In addition to first-domino fixation, leaders suffer from first-domino amnesia. Let’s say your business is struggling with poor earnings growth. How many times have you heard someone say, “Well the real problem is all those crazy spending freezes we did the last few years”? Never? This is first-domino amnesia.

In addition to first-domino fixation, leaders suffer from first-domino amnesia.

There are many ways a business leader can throw sand into their Stage-Gate Growth Machine. Collectively, you can think of this as “innovation friction”—the actions that turn exciting innovation into a slog.

Beware of these examples of Innovation Friction.

Innovation friction includes travel bans… spending freezes… hiring delays… re-organizations… adding new assignments to over-worked employees… too many new initiatives… rapid-fire strategy changes… and so on.

This behavior makes no sense. Who needs competitors to slow us down when we do it to ourselves? For many companies, simply sheltering teams from innovation friction will dramatically improve organic growth from their Stage-Gate process.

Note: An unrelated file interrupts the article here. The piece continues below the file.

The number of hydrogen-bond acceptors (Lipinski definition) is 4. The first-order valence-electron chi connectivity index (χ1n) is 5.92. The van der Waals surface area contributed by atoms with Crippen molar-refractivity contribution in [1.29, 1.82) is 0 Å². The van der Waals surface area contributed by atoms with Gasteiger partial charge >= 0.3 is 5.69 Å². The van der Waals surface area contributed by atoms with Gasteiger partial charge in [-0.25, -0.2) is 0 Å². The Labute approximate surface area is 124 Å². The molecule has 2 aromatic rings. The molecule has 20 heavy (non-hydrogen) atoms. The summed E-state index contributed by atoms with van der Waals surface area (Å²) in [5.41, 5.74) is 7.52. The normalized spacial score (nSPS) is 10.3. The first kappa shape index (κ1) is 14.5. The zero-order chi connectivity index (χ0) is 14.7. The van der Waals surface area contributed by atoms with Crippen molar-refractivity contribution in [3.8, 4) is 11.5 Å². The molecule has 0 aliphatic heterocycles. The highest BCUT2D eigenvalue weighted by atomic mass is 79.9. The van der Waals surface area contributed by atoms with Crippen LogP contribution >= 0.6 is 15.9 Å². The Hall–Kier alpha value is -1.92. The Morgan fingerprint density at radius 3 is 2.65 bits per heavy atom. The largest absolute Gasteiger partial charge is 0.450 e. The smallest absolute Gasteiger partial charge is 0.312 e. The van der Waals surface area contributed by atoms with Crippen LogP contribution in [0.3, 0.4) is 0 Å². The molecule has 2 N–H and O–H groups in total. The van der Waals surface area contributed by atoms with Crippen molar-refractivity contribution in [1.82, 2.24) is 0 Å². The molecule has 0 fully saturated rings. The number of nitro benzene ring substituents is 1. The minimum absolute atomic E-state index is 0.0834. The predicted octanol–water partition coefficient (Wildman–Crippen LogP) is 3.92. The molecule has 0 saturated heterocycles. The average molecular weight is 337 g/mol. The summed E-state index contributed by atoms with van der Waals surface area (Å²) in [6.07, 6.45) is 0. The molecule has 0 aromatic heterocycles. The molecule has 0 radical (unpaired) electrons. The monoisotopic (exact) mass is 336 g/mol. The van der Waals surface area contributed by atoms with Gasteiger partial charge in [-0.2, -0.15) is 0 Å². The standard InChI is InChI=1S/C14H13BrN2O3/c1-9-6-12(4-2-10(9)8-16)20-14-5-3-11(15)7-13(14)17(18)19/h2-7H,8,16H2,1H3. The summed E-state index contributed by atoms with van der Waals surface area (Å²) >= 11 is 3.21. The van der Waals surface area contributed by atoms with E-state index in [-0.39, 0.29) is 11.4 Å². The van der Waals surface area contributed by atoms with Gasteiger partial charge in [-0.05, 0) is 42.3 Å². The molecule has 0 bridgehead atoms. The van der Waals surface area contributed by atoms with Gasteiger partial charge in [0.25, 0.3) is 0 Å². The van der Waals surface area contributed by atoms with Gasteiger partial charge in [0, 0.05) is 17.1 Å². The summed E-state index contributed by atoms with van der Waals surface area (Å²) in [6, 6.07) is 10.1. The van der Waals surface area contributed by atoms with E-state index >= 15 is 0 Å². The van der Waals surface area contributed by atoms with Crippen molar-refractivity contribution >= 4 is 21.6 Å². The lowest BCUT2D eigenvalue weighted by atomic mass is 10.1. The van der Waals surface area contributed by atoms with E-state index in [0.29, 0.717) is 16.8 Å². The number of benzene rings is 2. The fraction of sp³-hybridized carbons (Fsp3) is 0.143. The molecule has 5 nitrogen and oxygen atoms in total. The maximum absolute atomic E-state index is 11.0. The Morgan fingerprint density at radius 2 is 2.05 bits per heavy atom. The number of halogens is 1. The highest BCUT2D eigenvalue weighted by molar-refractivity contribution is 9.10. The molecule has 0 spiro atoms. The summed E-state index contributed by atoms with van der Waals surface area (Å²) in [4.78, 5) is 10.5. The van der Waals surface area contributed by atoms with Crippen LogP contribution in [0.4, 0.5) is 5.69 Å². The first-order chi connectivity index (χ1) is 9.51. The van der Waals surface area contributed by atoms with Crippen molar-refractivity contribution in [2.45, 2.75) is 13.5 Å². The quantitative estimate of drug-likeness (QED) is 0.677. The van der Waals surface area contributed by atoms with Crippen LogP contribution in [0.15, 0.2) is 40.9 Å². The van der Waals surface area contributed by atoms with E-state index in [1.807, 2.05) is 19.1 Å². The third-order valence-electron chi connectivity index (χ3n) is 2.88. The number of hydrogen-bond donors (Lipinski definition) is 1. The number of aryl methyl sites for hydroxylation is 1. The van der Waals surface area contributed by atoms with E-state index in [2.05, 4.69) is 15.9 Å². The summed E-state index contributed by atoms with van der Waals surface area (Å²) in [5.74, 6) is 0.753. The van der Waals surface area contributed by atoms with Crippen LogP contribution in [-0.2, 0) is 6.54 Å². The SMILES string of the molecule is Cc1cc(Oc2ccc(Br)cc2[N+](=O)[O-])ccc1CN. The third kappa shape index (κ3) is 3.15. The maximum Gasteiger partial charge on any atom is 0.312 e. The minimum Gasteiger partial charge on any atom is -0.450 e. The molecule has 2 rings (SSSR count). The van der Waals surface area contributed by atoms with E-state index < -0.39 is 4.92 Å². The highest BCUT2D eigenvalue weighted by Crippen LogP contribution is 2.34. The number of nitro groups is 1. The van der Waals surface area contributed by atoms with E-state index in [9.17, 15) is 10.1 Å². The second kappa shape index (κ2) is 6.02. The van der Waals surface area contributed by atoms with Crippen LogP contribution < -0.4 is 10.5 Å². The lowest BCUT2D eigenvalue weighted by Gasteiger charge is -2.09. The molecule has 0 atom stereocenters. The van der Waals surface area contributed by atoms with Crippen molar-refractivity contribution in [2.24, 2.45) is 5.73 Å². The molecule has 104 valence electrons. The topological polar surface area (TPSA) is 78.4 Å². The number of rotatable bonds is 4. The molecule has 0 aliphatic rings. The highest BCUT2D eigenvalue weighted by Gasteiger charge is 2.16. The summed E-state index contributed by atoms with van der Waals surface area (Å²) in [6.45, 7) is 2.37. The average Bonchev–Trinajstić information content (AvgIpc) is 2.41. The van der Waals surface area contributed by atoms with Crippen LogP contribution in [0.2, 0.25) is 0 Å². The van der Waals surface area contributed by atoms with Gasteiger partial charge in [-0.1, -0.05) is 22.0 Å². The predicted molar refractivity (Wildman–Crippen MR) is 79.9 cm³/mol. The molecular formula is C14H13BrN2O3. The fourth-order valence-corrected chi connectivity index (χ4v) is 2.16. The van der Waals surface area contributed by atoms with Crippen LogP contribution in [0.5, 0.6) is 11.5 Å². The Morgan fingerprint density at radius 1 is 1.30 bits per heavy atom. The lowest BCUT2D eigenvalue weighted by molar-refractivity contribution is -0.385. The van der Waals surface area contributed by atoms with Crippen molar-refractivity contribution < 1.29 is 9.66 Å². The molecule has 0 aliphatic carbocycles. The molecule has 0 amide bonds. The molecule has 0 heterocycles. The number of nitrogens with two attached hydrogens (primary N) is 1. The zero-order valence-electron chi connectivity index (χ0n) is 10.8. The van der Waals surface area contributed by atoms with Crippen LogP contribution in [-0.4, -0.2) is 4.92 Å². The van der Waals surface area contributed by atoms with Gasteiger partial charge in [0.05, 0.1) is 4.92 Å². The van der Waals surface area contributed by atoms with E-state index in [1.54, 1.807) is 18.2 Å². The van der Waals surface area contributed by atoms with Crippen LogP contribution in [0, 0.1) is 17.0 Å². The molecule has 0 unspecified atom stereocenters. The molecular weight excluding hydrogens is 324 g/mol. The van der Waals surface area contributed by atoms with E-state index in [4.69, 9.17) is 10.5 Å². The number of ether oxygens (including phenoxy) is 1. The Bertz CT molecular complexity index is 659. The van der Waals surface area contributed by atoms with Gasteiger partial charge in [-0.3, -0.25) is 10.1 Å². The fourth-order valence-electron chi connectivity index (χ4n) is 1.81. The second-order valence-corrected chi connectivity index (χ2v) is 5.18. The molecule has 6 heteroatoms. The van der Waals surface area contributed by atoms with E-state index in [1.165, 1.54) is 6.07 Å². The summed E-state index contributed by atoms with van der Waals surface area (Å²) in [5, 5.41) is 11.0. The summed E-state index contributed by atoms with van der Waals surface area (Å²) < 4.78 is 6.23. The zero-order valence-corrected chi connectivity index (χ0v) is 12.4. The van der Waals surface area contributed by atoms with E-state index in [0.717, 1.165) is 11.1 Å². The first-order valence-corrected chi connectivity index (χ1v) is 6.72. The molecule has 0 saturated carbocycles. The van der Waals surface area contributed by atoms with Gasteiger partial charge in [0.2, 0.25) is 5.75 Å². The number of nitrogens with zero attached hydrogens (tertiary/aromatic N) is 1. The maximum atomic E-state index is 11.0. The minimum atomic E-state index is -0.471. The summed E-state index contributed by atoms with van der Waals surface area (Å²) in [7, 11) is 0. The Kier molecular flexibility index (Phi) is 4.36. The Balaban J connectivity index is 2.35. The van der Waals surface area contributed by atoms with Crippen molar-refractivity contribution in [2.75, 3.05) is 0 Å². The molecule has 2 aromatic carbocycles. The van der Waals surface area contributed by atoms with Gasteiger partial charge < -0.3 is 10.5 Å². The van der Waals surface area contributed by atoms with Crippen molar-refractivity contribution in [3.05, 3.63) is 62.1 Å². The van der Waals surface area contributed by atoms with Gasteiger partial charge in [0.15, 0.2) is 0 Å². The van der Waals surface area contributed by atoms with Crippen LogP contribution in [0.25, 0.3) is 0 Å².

Who needs competitors to slow us down when we do it to ourselves?

These are just four of the actions recommended in our e-book, 9 Actions to Supercharge your Stage-Gate® Growth machine. Truly, there is much potential to take your Stage-Gate process to the next level.

Learning more…

In the early 1980’s, Dr. Robert Cooper invented the Stage-Gate process, and later founded Stage-Gate® International (SGI). Who better to call on today when you’re ready to overhaul your Stage-Gate process? Consider the following ways SGI can help:

Since 2005, The AIM Institute has taught tens of thousands of professionals in the world’s largest B2B companies how to optimize the front end of innovation for B2B. Use these resources to move your company to greater market-facing innovation and growth: